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Lowering CO2 emissions in the Swiss transport sector

Author

Listed:
  • Philippe Thalmann

    () (LEURE, Ecole Polytechnique Fédérale de Lausanne)

  • Marc Vielle

    () (LEURE, Ecole Polytechnique Fédérale de Lausanne)

Abstract

In Switzerland, transportation represents 41% of CO2 emissions from energy combustion (2016), a much higher share than in the European Union (EU) (28%) or even the USA (34%). While total Swiss CO2 emissions decreased by 10% between 1990 and 2016, CO2 emissions from transport increased by 4.5% over the same period (all data from UNFCCC database). Our projections (Vielle and Thalmann, Updated emissions scenarios without measures, 1990-2025, Tech. rep., 2017) show that the contribution of the transport sector would remain constant in a scenario taking into account climate and energy policy measures already implemented or adopted in 2016. In the EU, several initiatives have already been introduced to limit the use of petroleum products in transportation. This paper presents deep decarbonization pathways for Switzerland that demand a strong contribution from the transport sector. We find that a preferential treatment of transportation fuels raises the welfare cost of decarbonization by about 18% relative to a uniform tax on all fossil fuels. This is of similar magnitude as the preferential treatment of large CO2 emitters through an emissions trading system. We also find that the preferential treatment leads to a share of fossil fuels in total energy for road transportation in 2050 which is approximately twice as high as in the uniform treatment.

Suggested Citation

  • Philippe Thalmann & Marc Vielle, 2019. "Lowering CO2 emissions in the Swiss transport sector," Swiss Journal of Economics and Statistics, Springer;Swiss Society of Economics and Statistics, vol. 155(1), pages 1-12, December.
  • Handle: RePEc:spr:sjecst:v:155:y:2019:i:1:d:10.1186_s41937-019-0037-3
    DOI: 10.1186/s41937-019-0037-3
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    References listed on IDEAS

    as
    1. Alain Bernard & Marc Vielle, 2008. "GEMINI-E3, a general equilibrium model of international–national interactions between economy, energy and the environment," Computational Management Science, Springer, vol. 5(3), pages 173-206, May.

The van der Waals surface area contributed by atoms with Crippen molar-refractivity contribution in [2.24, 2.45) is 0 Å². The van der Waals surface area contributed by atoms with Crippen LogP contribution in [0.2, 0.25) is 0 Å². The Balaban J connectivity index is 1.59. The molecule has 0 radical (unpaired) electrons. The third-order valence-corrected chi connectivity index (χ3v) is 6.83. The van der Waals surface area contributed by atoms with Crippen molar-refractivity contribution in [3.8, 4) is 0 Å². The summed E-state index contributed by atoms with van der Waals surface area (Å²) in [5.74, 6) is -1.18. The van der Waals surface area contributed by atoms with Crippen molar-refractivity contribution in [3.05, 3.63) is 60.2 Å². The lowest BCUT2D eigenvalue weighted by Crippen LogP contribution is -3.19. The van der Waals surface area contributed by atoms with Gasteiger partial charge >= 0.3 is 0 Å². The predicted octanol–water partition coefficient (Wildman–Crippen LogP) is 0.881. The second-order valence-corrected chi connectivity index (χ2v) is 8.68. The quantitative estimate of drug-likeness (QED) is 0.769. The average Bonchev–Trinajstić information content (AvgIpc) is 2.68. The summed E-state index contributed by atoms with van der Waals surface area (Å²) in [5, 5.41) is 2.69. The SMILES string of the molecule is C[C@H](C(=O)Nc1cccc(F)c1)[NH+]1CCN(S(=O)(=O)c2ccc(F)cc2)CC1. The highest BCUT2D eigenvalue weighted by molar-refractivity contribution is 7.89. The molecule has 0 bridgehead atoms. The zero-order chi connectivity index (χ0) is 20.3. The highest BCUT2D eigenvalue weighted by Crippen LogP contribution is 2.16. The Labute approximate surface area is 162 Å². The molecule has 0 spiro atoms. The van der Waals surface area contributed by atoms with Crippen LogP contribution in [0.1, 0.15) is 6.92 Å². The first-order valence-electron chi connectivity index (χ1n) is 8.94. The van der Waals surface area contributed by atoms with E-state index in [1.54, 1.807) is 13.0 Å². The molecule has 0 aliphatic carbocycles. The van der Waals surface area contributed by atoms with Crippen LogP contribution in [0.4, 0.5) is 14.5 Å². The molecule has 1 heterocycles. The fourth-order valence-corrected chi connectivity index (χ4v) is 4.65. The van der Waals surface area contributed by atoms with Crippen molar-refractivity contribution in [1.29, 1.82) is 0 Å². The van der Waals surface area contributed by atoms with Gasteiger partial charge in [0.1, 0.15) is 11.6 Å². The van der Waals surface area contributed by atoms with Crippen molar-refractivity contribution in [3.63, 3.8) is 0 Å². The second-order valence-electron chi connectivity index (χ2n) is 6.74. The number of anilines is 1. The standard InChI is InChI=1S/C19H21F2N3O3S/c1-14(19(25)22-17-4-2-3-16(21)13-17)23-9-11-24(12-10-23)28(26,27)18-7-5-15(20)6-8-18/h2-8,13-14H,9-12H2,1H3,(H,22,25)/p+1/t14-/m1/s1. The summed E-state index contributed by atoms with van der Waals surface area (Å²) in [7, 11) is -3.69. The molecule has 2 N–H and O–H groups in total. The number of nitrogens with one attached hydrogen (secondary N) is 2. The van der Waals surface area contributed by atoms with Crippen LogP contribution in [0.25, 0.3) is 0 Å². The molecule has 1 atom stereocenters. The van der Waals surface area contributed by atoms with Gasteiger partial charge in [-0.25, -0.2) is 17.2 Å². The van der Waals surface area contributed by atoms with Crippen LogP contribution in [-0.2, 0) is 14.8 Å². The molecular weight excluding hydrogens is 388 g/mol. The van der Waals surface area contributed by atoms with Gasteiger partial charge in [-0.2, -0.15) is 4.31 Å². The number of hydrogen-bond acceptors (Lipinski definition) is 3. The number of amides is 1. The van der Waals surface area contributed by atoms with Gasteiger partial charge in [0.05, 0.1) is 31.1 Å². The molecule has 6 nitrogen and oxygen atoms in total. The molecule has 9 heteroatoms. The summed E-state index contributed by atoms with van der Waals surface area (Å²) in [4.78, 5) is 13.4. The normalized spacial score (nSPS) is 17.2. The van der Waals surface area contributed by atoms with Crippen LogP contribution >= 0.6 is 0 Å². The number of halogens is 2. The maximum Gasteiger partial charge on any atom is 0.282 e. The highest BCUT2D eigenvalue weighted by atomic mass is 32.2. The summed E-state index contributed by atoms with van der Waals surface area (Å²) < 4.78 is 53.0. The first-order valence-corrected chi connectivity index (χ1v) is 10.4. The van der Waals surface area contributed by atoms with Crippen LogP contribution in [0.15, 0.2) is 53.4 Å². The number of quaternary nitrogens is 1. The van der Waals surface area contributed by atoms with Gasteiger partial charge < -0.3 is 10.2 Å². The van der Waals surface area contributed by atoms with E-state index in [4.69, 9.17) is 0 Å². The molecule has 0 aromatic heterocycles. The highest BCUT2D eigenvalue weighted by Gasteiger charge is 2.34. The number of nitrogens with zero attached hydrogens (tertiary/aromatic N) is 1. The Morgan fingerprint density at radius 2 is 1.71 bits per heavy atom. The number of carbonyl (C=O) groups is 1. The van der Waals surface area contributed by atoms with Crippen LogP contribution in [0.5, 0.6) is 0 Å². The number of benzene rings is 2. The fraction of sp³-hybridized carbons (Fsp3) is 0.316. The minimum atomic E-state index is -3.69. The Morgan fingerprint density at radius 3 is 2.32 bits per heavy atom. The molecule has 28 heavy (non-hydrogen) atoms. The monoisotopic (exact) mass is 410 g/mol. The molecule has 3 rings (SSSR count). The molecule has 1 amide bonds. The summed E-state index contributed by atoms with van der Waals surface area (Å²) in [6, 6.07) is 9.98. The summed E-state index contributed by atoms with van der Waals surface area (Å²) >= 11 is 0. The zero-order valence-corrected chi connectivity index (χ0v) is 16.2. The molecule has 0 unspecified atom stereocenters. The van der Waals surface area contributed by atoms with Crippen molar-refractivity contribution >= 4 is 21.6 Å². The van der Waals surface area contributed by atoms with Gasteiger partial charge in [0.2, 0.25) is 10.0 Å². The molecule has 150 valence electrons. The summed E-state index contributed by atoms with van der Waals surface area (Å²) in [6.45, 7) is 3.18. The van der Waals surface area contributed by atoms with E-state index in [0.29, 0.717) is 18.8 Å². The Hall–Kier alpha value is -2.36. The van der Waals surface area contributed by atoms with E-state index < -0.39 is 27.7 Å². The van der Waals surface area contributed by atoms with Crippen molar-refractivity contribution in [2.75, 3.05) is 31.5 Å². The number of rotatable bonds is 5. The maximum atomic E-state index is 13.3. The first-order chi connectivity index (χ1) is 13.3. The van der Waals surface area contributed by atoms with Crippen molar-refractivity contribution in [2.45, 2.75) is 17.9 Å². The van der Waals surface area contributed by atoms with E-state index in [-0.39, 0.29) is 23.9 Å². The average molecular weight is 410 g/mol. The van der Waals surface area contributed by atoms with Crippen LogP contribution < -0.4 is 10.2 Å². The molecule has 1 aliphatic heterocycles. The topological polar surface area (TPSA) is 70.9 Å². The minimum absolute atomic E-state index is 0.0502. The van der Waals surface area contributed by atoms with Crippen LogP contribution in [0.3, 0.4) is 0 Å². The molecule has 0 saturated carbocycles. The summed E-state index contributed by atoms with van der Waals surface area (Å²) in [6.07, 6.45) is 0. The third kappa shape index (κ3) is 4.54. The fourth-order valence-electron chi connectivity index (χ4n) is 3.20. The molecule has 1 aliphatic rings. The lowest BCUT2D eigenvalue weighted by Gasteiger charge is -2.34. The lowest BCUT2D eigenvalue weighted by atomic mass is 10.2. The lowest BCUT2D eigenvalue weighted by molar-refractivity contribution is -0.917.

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    3. Pietzcker, Robert C. & Longden, Thomas & Chen, Wenying & Fu, Sha & Kriegler, Elmar & Kyle, Page & Luderer, Gunnar, 2014. "Long-term transport energy demand and climate policy: Alternative visions on transport decarbonization in energy-economy models," Energy, Elsevier, vol. 64(C), pages 95-108.
    4. Schafer, Andreas & Jacoby, Henry D., 2005. "Technology detail in a multisector CGE model: transport under climate policy," Energy Economics, Elsevier, vol. 27(1), pages 1-24, January.
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    6. André Sceia & Juan-Carlos Altamirano-Cabrera & Marc Vielle & Nicolas Weidmann, 2012. "Assessment of Acceptable Swiss post-2012 Climate Policies," Swiss Journal of Economics and Statistics (SJES), Swiss Society of Economics and Statistics (SSES), vol. 148(II), pages 347-380, June.
    7. Jan Imhof, 2012. "Fuel Exemptions, Revenue Recycling, Equity and Efficiency: Evaluating Post-Kyoto Policies for Switzerland," Swiss Journal of Economics and Statistics (SJES), Swiss Society of Economics and Statistics (SSES), vol. 148(II), pages 197-227, June.
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    More about this item

    Keywords

    Climate policy; Transport decarbonization; Computable general equilibrium model; Switzerland;
    All these keywords.

    JEL classification:

    • C63 - Mathematical and Quantitative Methods - - Mathematical Methods; Programming Models; Mathematical and Simulation Modeling - - - Computational Techniques
    • Q41 - Agricultural and Natural Resource Economics; Environmental and Ecological Economics - - Energy - - - Demand and Supply; Prices
    • Q54 - Agricultural and Natural Resource Economics; Environmental and Ecological Economics - - Environmental Economics - - - Climate; Natural Disasters and their Management; Global Warming

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